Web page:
First detected black hole under new light, larger than thought
The first black hole ever to be discovered, thanks to the use of suborbital rockets in 1964, named “Cygnus X-1,” has received new updates on its surroundings and its distance to the Earth, shedding new light on the celestial mass that has played a major role in the history of our knowledge of space.
A fresh examination has revealed new details about Cygnus X-1, including that it is bigger than previously known. Researchers said Thursday that new observations of the black hole, orbiting in a stellar marriage with a large and luminous star, showed it is 21 times our Sun's mass, about 50% more massive than was previously believed.
While it is still one of the closest known black holes, they found it is somewhat farther away than what was calculated before, at 7,200 light-years away from Earth. A light-year is the distance light travels in a year which is equal to 9.5 trillion kilometers (5.9 trillion miles).
Black holes are extremely dense, with gravitational pulls so ferocious, not even light escapes. Some, called the "supermassive" black holes, are immense, like the one at our Milky Way galaxy's center which is 4 million times the Sun's mass. Smaller "stellar-mass" black holes possess the mass of a single star.
Cygnus X-1 is the Milky Way's largest-known stellar-mass black hole and among the strongest X-ray sources seen from Earth, said astronomer James Miller-Jones of Curtin University and the International Centre for Radio Astronomy Research in Australia, who led the study published in the Astrophysical Journal.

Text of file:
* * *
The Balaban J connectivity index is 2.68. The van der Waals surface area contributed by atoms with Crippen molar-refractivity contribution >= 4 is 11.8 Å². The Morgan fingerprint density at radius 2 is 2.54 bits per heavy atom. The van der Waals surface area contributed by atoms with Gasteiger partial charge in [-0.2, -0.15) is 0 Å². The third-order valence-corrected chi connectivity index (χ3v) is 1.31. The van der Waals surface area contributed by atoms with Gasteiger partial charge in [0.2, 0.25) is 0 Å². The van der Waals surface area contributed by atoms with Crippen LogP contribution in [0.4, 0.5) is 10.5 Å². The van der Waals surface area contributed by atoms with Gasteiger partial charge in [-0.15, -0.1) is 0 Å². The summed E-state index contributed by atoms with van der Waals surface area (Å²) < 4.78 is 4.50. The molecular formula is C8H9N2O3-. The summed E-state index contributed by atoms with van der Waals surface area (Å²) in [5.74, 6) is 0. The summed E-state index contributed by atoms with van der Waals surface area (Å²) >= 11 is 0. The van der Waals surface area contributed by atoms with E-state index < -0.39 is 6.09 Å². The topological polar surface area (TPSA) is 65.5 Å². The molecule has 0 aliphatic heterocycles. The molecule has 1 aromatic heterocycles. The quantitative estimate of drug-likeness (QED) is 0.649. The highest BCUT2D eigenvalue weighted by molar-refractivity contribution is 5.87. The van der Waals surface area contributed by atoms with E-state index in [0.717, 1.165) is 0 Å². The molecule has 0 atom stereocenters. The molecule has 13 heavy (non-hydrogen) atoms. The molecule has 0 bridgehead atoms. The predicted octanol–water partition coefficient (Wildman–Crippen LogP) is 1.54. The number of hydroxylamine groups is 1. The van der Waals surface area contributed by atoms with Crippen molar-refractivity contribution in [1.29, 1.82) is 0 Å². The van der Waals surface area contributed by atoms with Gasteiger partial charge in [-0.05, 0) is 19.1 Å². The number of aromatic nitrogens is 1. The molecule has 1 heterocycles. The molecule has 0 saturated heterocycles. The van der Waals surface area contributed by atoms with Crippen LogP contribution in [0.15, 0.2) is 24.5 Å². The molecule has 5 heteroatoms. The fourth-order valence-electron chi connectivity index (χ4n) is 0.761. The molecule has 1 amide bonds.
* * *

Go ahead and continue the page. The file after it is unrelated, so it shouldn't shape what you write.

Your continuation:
This black hole spins so rapidly, nearly light speed, that it approaches the maximum rate envisioned under physicist Albert Einstein's theory of general relativity, Miller-Jones added.
It devours material blowing from the surface of the companion star it tightly orbits, a "blue supergiant" about 40 times our Sun's mass. It started its existence 4 million to 5 million years ago as a star up to 75 times the Sun's mass and collapsed into a black hole a few tens of thousands of years ago.
The research included data from the Very Long Baseline Array radio telescope comprising of 10 U.S. observation stations, according to Reuters.
Cygnus X-1 was also the subject of a friendly wager between two of the most famous physicists of modern times, Stephen Hawking and Kip Thorne. Hawking bet that it was not a black hole, Thorne bet that it was. Hawking eventually conceded the bet, owing Thorne a year-long subscription to the Penthouse magazine.
Hawking would later describe the bet as a sort of “insurance policy,” stating in his book “A Brief History of Time” that it was so that his work wouldn't go to waste. “(My work) would all be wasted if it turned out that black holes do not exist. But in that case, I would have the consolation of winning my bet, which would win me four years of the magazine Private Eye,” Hawking wrote.
"Indeed, I did not have any wagers riding on these findings," Miller-Jones said.